Our trail guide says we are going to trace the south side of Silver Lake before starting our daily routine of ups and downs, picking our way around the rocks to search for the blue blazes and plenty of stops to enjoy the views and any breezes we can catch.
We’ve really lucked out as far as the weather – sunny and warm every day since the first. Even better, our campsites keep improving. They’ve all been on a lake, the first two pitched in the woods next to the shoreline, every other one perched on the rocks above a lake. We thought night 4’s was tremendous – I got up in the night and the stars spread out over the lake were like nothing you’d see in a city – but tonight’s is even better. The site has pine trees and rocks and gorgeous views of deep clear water. I’ll post pictures of rocks that are actually under several feet of water.
For those of you wondering about our actual camping facilities. Well, they’re pretty high-end from our point of view. All of the campsites have a stone fire pit where we could build a fire – although we don’t just because we’re either too tired or the weather’s too wet or too warm to enjoy it. They all have a flat-ish spot where we can set up our tent and sleep on minimal rocks and roots. Tonight’s actually has a sand pad bordered with logs for our tent.
Every campsite also has an open-air privy, which sounds awful until you realize you’re in the woods. The privy (I’ll post a picture of one with the lid open), looks like a wooden box with a hinged lid. When you open the lid, there’s another wooden top with a hole cut it in. It really makes life so much easier to have a place to sit, instead of squatting. And, because there are no walls, the smell is actually minimized. Each privy trail is marked with its own little white Male/Female sign and is located a few hundred feet from the rest of the camp. Since we know we’re the only people at this tent site, the privy really is private even though it’s open air. Actually, the first time I saw/used an open-air privy it was on the Wonderland Trail around Mt. Rainier, where multiple groups camp at the same campsite and it could get a little awkward trying to figure out if there was someone using it or not. At least here, if I tell Walt I’m going to the privy, then I know I won’t be interrupted.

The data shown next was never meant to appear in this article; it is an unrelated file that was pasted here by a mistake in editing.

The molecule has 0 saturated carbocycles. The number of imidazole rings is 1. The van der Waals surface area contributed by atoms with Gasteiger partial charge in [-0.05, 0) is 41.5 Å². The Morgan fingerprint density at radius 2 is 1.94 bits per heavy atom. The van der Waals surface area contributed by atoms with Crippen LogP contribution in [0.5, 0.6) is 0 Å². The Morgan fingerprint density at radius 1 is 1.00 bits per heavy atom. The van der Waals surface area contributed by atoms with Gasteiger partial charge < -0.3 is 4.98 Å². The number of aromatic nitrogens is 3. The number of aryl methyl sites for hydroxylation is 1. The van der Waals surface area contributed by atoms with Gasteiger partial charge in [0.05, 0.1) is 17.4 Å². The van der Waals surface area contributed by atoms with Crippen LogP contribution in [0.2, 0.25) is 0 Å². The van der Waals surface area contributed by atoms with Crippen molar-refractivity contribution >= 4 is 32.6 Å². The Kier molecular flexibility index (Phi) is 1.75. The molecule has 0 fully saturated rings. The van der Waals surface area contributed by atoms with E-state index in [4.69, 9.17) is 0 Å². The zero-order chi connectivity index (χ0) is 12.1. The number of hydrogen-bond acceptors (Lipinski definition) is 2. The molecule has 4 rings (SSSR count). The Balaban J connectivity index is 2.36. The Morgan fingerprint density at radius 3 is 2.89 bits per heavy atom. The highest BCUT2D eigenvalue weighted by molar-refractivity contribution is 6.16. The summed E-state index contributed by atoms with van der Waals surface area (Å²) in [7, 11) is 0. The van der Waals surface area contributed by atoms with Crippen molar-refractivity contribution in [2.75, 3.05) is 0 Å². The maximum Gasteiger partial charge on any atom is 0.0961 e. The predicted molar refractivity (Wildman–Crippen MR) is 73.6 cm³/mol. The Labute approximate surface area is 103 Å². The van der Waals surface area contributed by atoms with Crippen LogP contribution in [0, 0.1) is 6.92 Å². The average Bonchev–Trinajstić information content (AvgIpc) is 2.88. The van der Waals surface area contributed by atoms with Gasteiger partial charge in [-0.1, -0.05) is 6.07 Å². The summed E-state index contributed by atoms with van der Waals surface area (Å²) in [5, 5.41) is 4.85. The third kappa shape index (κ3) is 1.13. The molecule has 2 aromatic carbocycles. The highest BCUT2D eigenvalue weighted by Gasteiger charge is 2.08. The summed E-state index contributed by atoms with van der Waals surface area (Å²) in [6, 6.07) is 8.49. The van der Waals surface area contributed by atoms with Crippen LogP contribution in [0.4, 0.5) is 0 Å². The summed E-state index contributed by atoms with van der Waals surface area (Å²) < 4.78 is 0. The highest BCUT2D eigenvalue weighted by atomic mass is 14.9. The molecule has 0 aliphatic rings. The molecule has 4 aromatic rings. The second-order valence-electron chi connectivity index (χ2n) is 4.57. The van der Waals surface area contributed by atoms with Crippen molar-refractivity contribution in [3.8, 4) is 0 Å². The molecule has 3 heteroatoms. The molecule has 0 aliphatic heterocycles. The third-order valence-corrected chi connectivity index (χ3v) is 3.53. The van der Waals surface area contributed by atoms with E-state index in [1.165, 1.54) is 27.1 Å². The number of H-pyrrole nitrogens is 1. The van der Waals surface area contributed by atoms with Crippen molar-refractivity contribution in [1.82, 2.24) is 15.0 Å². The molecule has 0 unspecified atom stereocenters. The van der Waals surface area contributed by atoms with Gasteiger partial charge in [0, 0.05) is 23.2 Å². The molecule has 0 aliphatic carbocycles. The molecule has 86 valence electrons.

There’s one other important facet of camp life that we have to attend to every night: hanging our food so the bears don’t get it. We’re actually lucky that we don’t have to carry heavy bear bins. Instead, Walt strings up a line (the rules are at least 10 feet off the ground on a limb extending at least 3 feet out from the tree trunk) that we then hoist our stuff sacks with all of our food and trash, as well as our hand sanitizer, bug spray and sunscreen. The goal is to hang the bag(s) high enough that a bear can’t get it even standing on his legs and on a limb that’s weak enough so that even if he climbs the tree, he can’t get out on the limb to get it. It’s always a bit of a crapshoot, guessing if such-and-such a limb is really high enough or if the bags are far enough from the trunk. We were lucky on this trail in that while we weren’t always sure we had the best bear hang, all of our food made it through the whole trip.
I sort of figured with the huge George Lake campground that serves as the start and end point of the trail, any self-respecting bear will be hanging out near an area where there are lots of people with lots of food, not near our little camp.
Since we again arrive at camp early, we lay out our socks and boots to dry (there’s always sweat and mud to be dried off), have another freeze-dried dinner for lunch, a swim in the crystal water and a relaxing afternoon before calling it a day.